Open-core has been dubbed "not-so-open-source," just like dual-licensing was. Critics claim that cordoning part of a project off and making that portion only available to paid users practically goes against everything open-source stands for. It causes the fracturing of the open-source domain, they say. Additionally, it is claimed to erode all the standard benefits like the "community profit," i.e., the cumulative publicly-available knowledge created as a result of individual contributions that we expect to derive from open-source projects.
The last iteration in the quest to monetize open-source projects is PaaS. PaaS is a cloud-based development and deployment environment in which customers get to use the resources offered by a cloud service provider on a subscription basis. This model provides users with an out-of-the-box solution that even SMBs and startups lacking the resources can take advantage of, relieving entrepreneurs of the need to invest in expensive hardware like on-premise servers. Thanks to the PaaS model, they can focus on their ideas or projects instead of worrying about infrastructure and maintenance.
Take Kafka, for example. You can download it from GitHub and pick the most suitable configuration for your use case from among the available options, which definitely would take some self-education. And all this for a message broker. The other option would be to subscribe to the PaaS solution, which would be optimized for you and save you the hassle of setting up and maintaining the system. PaaS is an outstanding value proposition for people looking to use network-based services and leverage sophisticated functions without getting their hands dirty. For the vendor, it sets the stage for a viable business as it creates recurring revenue and scalability.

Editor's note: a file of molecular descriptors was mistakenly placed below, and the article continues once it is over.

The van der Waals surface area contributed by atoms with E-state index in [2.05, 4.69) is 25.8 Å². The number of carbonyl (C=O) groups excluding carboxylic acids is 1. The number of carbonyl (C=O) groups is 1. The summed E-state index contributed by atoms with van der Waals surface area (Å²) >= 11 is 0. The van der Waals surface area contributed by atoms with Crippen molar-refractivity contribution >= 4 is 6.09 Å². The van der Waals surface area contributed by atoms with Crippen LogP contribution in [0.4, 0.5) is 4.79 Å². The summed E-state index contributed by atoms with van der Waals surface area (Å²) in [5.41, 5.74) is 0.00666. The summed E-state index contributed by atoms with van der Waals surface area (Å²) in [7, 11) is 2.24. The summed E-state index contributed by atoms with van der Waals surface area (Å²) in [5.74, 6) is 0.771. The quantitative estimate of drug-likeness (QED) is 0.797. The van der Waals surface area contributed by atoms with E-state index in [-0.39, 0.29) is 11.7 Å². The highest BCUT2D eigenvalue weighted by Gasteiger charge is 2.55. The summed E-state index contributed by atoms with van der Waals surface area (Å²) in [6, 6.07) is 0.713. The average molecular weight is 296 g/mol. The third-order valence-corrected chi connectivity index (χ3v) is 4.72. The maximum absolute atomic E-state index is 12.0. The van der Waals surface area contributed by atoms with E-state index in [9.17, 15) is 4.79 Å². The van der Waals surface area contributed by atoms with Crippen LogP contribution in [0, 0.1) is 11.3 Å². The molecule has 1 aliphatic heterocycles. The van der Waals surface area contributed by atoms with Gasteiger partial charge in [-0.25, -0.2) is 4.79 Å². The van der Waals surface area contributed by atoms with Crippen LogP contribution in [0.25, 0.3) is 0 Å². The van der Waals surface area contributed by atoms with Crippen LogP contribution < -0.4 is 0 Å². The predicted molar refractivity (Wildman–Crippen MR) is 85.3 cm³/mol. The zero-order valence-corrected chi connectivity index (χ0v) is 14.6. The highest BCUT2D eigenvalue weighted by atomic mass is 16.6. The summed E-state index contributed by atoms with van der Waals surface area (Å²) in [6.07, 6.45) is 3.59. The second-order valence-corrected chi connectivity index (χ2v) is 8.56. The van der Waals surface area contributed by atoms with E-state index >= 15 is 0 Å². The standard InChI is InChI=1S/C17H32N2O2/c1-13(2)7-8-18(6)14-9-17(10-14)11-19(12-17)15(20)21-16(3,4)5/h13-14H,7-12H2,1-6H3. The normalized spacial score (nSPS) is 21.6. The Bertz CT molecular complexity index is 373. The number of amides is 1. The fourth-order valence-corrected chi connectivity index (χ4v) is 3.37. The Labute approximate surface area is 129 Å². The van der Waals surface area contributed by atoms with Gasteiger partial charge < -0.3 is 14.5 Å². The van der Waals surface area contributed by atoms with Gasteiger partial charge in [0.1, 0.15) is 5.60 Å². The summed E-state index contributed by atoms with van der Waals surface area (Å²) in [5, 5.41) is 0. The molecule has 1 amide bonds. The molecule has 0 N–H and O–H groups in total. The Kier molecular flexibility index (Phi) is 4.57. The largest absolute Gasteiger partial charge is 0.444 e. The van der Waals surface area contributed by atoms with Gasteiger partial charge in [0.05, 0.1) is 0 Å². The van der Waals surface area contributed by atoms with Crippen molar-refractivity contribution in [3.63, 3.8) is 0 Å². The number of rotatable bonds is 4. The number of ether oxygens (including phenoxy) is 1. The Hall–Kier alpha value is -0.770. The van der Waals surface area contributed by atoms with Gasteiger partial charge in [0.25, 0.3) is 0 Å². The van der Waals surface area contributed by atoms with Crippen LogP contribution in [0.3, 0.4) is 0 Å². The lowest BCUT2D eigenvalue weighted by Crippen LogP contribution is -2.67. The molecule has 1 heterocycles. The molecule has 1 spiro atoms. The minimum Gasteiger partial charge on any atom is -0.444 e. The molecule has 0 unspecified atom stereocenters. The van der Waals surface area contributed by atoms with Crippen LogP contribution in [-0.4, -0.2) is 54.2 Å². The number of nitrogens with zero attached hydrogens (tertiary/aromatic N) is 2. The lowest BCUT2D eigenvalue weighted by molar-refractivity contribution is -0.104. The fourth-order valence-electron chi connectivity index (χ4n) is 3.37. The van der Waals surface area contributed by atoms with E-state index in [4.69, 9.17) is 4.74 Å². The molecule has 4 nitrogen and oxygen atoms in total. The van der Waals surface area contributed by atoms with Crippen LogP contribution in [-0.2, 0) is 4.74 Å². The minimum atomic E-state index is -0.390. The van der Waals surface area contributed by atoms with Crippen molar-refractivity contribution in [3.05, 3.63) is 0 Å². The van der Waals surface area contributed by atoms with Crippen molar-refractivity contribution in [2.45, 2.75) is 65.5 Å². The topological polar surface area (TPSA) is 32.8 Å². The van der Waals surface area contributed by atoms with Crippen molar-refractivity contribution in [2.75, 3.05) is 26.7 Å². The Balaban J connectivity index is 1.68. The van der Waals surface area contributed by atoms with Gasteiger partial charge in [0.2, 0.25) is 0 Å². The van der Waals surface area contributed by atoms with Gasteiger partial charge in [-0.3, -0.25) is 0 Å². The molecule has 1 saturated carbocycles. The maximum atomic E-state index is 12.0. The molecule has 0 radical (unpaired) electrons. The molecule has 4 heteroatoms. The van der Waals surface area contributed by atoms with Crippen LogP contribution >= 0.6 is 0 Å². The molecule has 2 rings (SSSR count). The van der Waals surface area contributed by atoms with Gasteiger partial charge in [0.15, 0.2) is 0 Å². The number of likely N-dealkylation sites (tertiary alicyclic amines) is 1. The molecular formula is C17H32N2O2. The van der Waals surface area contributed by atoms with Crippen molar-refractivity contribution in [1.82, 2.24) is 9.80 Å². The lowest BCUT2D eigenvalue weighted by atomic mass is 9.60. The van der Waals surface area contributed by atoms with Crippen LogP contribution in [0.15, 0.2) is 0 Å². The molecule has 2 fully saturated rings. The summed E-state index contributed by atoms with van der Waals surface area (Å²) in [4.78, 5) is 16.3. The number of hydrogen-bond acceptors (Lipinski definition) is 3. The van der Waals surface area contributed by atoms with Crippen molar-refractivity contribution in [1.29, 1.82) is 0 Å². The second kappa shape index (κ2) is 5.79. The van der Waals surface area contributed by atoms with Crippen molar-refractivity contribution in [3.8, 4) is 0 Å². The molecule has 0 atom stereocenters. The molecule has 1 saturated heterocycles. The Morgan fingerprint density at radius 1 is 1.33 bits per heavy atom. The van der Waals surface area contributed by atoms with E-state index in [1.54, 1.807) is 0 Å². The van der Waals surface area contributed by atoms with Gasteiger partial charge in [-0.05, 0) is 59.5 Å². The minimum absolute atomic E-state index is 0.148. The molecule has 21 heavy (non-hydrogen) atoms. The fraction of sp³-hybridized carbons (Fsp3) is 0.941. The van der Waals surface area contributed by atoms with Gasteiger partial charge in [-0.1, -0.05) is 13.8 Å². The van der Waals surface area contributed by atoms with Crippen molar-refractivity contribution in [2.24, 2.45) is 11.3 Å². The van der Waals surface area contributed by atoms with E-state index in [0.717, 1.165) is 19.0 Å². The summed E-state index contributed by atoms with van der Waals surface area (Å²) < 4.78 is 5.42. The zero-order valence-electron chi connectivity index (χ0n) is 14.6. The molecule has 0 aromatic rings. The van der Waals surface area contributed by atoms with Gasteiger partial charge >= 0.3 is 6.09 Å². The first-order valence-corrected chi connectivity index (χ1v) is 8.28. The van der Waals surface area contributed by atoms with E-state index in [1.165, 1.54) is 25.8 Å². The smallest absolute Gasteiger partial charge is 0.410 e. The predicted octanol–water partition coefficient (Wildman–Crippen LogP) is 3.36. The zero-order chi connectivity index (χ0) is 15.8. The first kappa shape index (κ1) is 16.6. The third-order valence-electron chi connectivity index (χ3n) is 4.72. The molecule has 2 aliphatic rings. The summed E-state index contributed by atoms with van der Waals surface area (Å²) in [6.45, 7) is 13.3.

In the PaaS model, the open-source portion of a project works as a lead-generating funnel. Once the project becomes a product, the non-PaaS version basically serves as the freemium model, helping acquaint users with the product. Users willing to access more advanced features and enjoy professional maintenance are incentivized to upgrade to the PaaS version.
The downside is that going back to the non-PaaS version may not always be possible—these extra features can result in lock-in, making a return to the non-PaaS version difficult once the project turns into a serious business. On the vendor side, the open-source code poses a risk as another company can build a rival PaaS product on top of it.
The monetization of open-source projects requires much thought and advance planning, just like choosing the right open-source license does. However, there is no perfect solution in sight. Models in agreement with the open-source ideals can't offer reliable financial support. Those that can do so turn part of the project into proprietary code and are criticized for destroying the open-source ethos.
In a world that runs on open-source software, open-source projects must have the resources to cope with security challenges. A more strategic and forward-looking approach, one orchestrated by governments and open-source organizations, can reconcile conflicting purposes and ensure that open-source projects remain viable without having to sell their souls. Actually, it might be the only way out of this puzzle.